Important? Wetlands? You mean those stinky muddy places we drain so we can put up strip malls and subdivisions?
The very same. Whether you call them marshes, fens, swamps, sloughs, or bogs, wetlands hold some of the richest biodiversity on Earth. Just so long as we leave them unpaved, that is.
Did you know:
Wetlands are a major source of clean drinking water. They capture, store, and filter water for surrounding ecosystems. They replenish groundwater reserves.
Wetlands provide a natural flood barrier. The devastating flooding of New Orleans after Hurricane Katrina was partially a consequence of the loss of Louisiana's coastal wetlands. Wetlands absorb and buffer storm surges. A single acre can absorb more than a million gallons of stormwater.
Wetlands are essential to 95% of the commercially harvested fish and seafood species. Though we think of overfishing as harming those fisheries first, without strong wetlands the fisheries can't exist at all. In our area, for example, blue crab larvae must be able to move up the Chesapeake Bay to shallow eelgrass beds for protection from predators as they mature.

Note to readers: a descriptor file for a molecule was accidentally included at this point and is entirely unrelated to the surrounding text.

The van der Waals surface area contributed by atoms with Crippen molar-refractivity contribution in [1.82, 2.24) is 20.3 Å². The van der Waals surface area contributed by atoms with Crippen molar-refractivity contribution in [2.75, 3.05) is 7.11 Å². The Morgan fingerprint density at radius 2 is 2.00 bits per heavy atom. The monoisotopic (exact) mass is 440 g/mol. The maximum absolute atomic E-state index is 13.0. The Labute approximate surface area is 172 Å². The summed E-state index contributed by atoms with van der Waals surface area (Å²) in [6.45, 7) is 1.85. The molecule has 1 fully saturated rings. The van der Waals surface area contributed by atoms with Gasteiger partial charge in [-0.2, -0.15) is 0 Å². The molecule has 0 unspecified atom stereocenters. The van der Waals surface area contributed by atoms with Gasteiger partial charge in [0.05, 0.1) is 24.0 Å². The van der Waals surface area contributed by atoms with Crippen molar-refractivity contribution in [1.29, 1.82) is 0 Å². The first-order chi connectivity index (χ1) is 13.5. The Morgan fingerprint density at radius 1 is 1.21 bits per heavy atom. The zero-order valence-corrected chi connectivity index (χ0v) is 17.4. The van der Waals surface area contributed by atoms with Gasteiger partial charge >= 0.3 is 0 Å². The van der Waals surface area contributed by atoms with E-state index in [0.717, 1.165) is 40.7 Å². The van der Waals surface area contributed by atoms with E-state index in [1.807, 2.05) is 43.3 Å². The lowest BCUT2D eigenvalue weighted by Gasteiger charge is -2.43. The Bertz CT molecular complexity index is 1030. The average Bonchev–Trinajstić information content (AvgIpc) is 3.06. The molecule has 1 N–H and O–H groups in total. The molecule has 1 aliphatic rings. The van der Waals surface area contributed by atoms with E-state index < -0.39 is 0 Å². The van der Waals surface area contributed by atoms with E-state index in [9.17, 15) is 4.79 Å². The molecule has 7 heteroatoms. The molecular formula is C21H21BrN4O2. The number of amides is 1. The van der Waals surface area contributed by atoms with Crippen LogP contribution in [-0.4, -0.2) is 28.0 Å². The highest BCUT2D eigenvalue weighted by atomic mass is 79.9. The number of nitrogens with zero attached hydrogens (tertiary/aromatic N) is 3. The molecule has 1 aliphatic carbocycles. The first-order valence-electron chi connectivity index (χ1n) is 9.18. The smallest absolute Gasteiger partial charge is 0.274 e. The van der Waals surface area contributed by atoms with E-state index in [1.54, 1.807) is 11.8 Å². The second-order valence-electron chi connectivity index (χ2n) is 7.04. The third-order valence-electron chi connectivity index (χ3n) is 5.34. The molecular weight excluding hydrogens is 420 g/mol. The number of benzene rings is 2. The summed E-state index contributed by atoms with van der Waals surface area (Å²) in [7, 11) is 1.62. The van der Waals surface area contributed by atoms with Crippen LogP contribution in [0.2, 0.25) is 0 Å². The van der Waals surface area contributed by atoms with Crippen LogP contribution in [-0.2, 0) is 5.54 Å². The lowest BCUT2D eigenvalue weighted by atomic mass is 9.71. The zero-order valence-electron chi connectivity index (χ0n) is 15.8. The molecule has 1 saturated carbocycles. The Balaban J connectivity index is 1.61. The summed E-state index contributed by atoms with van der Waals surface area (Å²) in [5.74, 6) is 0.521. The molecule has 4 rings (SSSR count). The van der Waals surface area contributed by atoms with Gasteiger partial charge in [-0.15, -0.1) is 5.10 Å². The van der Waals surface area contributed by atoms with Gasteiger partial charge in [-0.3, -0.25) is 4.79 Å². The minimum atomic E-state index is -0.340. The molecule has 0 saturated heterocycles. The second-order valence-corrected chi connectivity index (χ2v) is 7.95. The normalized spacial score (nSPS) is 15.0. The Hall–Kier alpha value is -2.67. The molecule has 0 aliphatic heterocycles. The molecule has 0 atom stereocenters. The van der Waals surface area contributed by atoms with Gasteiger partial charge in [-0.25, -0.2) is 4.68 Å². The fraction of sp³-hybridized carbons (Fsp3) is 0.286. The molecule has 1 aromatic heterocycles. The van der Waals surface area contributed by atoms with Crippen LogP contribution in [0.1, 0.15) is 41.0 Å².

Wetlands provide food and nesting areas to half of North America's birds. They provide food and rest along migration routes.
Between 300 and 400 million people (including me!) live near and depend upon wetlands.
|Source: World Wildlife Fund|
Sources: National Wildlife Federation, Defenders of Wildlife, World Wildlife Fund